Porous siliceous materials such as zeolite and mesoporous silica are often used as the support of TiO2 photocatalyst. Control of the surface properties, shapes and structures on the nanoscale can expand their inherent properties for design of more efficient reaction systems and improved photocatalytic performance with additional functions. This review mainly describes our recent investigations on the design of TiO2-loaded porous siliceous materials for application to photocatalytic environmental purification via efficient adsorption and condensation of target organic molecules and decomposition in water and air. The compositions, surface properties, pore structures and other characteristics realized by various modification techniques are briefly summarized.
Catalytic ethanol steam reforming was investigated over Pt/CeO2 catalyst in an electric field at low temperature, and the effect of the electric field and controlling factors for the activity and selectivity were examined. With the electric field, ethanol steam reforming proceeded at temperatures as low as 423 K, at which the conventional catalytic reaction hardly proceeded. Supported platinum acted as an active site for ethanol steam reforming. Conversion of ethanol and H2 yield drastically increased with the electric field, and apparent activation energies for ethanol dehydrogenation, acetaldehyde decomposition, and acetaldehyde steam reforming were lowered by the electric field. In-situ DRIFTS measurements revealed that the adsorbed ethanol formed reactive acetate species with the electric field even at low temperature, which improved hydrogen selectivity. This process can produce hydrogen from bioethanol using less energy at low temperatures, such as 423 K, with high efficiency.
Zeolite-containing catalysts with hierarchical structures were prepared by combining microporous zeolites (beta and Y zeolite) with mesoporous matrices (silicas and silica–aluminas with large mesopores) prepared by the gel skeletal reinforcement method and a binder. Morphology of the prepared catalysts was characterized by X-ray diffraction, nitrogen adsorption-desorption, ammonia adsorption-desorption, and thermogravimetric-differential thermal analysis. Catalytic cracking of soybean oil was performed with these mixed catalysts to observe the effect of the pore size on the catalytic activity and the selectivity of products using the convenient Curie point pyrolyzer. Zeolite-containing mixed catalysts exhibited great improvements in all aspects such as maximum increase of 31 % conversion, about 10 % higher gasoline yields, and maximum decrease of 36 % coke formation in comparison with single zeolite, indicating that the presence of the matrices greatly influenced the catalytic cracking. The yields of gasoline, single branched and multi-branched hydrocarbons increased with higher conversion, indicating that increased conversion was necessary to obtain higher yields of products. In comparison of product yields at the same conversion, Y zeolite-containing catalysts exhibited the higher yields than beta (β) zeolite-containing catalysts, indicating that the larger micropore diameter of Y zeolite in the catalysts induced the increase in the gasoline fraction and promoted the isomerization to produce the bulkier products. The conversion of soybean oil increased with increasing the pore diameter for β series catalysts and the conversions were maximum for MAT(200S)-β and MAT(200SA)-β with relatively larger mesopores, indicating that the diffusion of reactants and products affected the catalytic performance. In contrast to this phenomenon, MAT(0S)-Y and MAT(0SA)-Y with relatively smaller mesopores exhibited the maximum conversions for Y series catalysts.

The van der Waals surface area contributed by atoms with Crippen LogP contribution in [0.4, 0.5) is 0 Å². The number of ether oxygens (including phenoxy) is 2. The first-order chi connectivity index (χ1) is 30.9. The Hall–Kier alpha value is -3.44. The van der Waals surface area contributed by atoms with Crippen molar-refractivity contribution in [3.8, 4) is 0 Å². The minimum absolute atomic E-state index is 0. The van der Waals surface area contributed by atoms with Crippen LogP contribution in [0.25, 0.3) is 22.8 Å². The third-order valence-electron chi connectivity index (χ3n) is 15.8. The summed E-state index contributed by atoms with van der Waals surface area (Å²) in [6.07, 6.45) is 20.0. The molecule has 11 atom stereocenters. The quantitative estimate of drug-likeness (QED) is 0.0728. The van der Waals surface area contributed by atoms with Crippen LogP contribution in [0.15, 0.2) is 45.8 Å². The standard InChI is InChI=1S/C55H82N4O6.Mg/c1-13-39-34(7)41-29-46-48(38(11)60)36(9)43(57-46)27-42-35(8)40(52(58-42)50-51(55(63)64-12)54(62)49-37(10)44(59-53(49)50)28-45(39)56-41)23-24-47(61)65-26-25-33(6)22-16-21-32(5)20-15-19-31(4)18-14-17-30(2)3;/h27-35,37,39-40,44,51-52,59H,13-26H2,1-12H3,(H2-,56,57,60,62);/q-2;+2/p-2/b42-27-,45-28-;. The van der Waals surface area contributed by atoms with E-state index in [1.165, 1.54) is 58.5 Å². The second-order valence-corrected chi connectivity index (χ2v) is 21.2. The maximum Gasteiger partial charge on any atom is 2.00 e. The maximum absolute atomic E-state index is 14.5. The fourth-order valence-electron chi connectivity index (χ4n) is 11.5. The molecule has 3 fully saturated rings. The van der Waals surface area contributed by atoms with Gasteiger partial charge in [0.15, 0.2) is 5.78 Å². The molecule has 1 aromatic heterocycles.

Precise, one-pot synthesis of end-functionalized conjugated polymers, poly(9,9-di-n-octyl-fluorene vinylene)s (PFVs), have been prepared by acyclic diene metathesis (ADMET) polymerization followed by Wittig-type coupling with aldehyde in the presence of molybdenum-alkylidene catalyst, Mo(CHMe2Ph)(N-2,6-Me2C6H3)[OC(CH3)(CF3)2]2 (Mo cat.). Further addition of Mo cat. after the ADMET polymerization was necessary for completion of olefin metathesis (with the vinyl chain end) and for exclusive end-functionalization by the subsequent coupling. Various end-functionalities could be introduced without purification or isolation by this one-pot methodology.
High mass transfer rate is one of the advantages of the micro reactor. Phenyl benzoate formation from benzoyl chloride and phenol was carried out in a micro reactor with a rectangular cross section micro reactor with three rounded channels which acted as stabilizers for parallel flow. Flow dynamics were very important for this reaction as phenyl benzoate and benzoyl chloride are easily hydrolyzed. The third phase contained phase transfer catalyst which was not soluble in the aqueous or organic phases. The third phase was present at the organic phase — aqueous phase interface and formed a barrier for separating the aqueous and organic solutions. To maintain high selectivity for phenyl benzoate, parallel flow was required. Aqueous and organic solution flow rates were varied and flow dynamics in the micro channel was observed with a microscope. Low organic solution flow rate formed parallel flow. Reaction was carried out in the parallel flow condition. Phenol mass transfer through the third phase was the rate controlling step. To increase the main reaction rate, phenol was dissolved in both the organic and aqueous solutions. Selectivity was increased under that condition. Reaction rate in the micro reactor was higher than reaction rate in the conventional stirring batch reactor.